Peter J. Kaplan
2 min readFeb 27, 2023



There are so many superstar human beings who labor in relative obscurity.

Police, fire, nurses, emergency personnel, teachers, coaches etc. immediately leap to mind.

There are always those who work behind the scenes, either by design, by choice or due to karma.

Some gravitate toward the spotlight; others shun it.

High profile is simply what you make it, or don’t.

Meet Andy Yosinoff.

Ever hear of him?

Yosinoff is in his 47th season as Head Coach of the Women’s Basketball Team at Emmanuel College (MA).

He was also the school’s Director of Athletics for seventeen years and currently serves as an Associate AD, as well as the Department’s Business Manager and Athletic Alumni Development Liaison.

Located in the heart of Boston, the Catholic institution–founded in 1919–has 1,800 undergraduate students and 108 full-time faculty members.

Way back in the day–to the tune of 53 years ago–Yosinoff was the #1 singles tennis player at the University of Rhode Island, from where he graduated in 1970.

The team won the Yankee Conference Tennis Championship during his tenure.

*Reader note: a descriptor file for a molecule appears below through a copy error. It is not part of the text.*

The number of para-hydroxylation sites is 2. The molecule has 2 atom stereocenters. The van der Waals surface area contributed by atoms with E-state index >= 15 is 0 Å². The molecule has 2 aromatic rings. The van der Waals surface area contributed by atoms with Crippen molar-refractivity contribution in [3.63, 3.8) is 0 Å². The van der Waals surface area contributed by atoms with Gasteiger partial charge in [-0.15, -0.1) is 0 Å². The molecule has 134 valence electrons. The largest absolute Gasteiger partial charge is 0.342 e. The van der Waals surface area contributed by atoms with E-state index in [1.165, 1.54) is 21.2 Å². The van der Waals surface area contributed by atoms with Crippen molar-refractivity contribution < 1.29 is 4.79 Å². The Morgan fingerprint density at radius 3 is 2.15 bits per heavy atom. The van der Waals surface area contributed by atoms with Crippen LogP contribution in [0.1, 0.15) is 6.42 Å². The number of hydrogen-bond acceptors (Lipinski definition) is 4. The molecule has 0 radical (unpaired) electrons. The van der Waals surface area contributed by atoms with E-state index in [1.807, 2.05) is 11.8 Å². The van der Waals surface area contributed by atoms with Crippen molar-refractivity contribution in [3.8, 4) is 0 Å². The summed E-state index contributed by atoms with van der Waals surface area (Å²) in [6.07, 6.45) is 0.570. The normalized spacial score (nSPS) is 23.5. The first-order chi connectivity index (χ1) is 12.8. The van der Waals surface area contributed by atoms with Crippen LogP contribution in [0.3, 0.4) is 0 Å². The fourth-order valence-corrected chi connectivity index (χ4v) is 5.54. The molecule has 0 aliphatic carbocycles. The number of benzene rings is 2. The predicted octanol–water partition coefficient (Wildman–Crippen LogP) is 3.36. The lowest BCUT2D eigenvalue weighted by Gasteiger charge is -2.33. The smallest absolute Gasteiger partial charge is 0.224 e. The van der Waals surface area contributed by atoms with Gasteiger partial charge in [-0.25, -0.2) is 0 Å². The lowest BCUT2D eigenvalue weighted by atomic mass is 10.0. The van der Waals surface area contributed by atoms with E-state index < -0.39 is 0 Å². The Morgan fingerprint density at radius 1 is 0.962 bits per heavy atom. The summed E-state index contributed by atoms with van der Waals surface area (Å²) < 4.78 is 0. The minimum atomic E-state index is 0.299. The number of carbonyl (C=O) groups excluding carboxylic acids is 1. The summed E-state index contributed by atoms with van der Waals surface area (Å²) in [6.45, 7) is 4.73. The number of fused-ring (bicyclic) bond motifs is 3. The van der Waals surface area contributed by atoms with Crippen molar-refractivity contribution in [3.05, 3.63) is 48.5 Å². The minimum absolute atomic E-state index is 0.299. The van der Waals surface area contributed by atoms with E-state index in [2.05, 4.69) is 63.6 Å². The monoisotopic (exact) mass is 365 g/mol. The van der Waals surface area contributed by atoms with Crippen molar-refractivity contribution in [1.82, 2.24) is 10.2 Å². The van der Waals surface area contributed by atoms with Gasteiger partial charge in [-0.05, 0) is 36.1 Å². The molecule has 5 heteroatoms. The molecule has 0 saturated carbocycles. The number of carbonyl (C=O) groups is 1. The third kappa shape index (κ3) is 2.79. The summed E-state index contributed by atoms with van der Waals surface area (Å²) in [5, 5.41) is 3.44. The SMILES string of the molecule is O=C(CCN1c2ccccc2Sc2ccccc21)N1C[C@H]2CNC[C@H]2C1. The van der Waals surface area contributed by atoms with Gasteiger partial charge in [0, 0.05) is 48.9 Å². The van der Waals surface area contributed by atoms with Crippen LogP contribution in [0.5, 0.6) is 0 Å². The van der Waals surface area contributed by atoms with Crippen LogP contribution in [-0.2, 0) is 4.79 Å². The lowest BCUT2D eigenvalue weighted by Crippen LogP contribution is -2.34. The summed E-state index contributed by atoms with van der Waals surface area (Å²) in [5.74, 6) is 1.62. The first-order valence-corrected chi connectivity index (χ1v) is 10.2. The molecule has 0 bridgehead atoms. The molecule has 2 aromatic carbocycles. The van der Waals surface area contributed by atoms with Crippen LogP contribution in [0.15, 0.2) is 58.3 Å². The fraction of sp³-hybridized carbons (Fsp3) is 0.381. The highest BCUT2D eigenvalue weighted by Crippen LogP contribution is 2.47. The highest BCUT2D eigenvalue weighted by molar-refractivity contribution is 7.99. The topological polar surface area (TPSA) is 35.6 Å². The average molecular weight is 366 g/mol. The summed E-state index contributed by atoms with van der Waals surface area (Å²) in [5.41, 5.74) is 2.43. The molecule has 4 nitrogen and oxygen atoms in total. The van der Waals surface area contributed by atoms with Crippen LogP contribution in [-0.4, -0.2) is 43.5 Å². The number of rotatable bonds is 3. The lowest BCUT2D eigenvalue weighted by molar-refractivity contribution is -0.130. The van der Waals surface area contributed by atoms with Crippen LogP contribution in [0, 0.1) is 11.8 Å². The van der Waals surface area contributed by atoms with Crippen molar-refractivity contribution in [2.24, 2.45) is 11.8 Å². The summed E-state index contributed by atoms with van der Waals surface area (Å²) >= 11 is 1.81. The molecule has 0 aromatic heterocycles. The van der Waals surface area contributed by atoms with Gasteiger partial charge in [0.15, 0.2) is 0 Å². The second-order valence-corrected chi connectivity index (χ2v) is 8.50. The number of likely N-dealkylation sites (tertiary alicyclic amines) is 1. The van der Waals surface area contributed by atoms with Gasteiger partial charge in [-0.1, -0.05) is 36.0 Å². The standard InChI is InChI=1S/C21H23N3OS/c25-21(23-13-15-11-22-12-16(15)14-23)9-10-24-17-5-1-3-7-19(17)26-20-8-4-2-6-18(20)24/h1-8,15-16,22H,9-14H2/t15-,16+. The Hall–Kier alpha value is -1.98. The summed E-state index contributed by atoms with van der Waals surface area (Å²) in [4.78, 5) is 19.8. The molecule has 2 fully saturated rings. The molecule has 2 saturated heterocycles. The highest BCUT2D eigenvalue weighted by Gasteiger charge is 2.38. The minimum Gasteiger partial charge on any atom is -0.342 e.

In 2013 he was inducted into the URI Hall of Fame.

He is also a member of the USPTA.

While impressive, this is bubkes.

When compared to his prodigious coaching achievements.

In the 1970s, Emmanuel became the first women’s college basketball team to be ranked nationally, as well as in the top 5 in New England.

And that was just the beginning.

During the 2019–2000 campaign, Coach Yosinoff set the NCAA Division III basketball record for coaching victories.


He became the 12th NCAA women’s basketball coach to achieve the milestone.

And the first D-III women’s coach to hit the mark.

In the 2000-’1 season Yosinoff led the Emmanuel Saints to its first trip to the NCAA Final Four.

This was bigger than big; he was the first coach in Boston–men’s or women’s, Division I, II or III–to make the basketball Final Four.

His team was voted the ECAC Division III Team of the Year and he was selected by his peers as the GNAC (Great Northeast Athletic Conference) Women’s Basketball Coach of the Year.

More than 20 years later (2022) he won the award again after guiding the Saints to a 25–2 overall record, including a 16–0 mark in GNAC action.

He moved into the Top-10 all-time for NCAA Women’s Basketball head coaching victories and was a finalist for the 2022 Red Auerbach National Coach of the Year Award, presented by the Jewish Coaches Association.

(Todd Golden of Florida was the winner).

At this writing, Andy Yosinoff has 898 wins.

There will be more to come.

Whoever heard of it?

Whoever heard of him?

Now you have.

[Editor’s Note: This piece was written by Mr. Kaplan in February 2023.]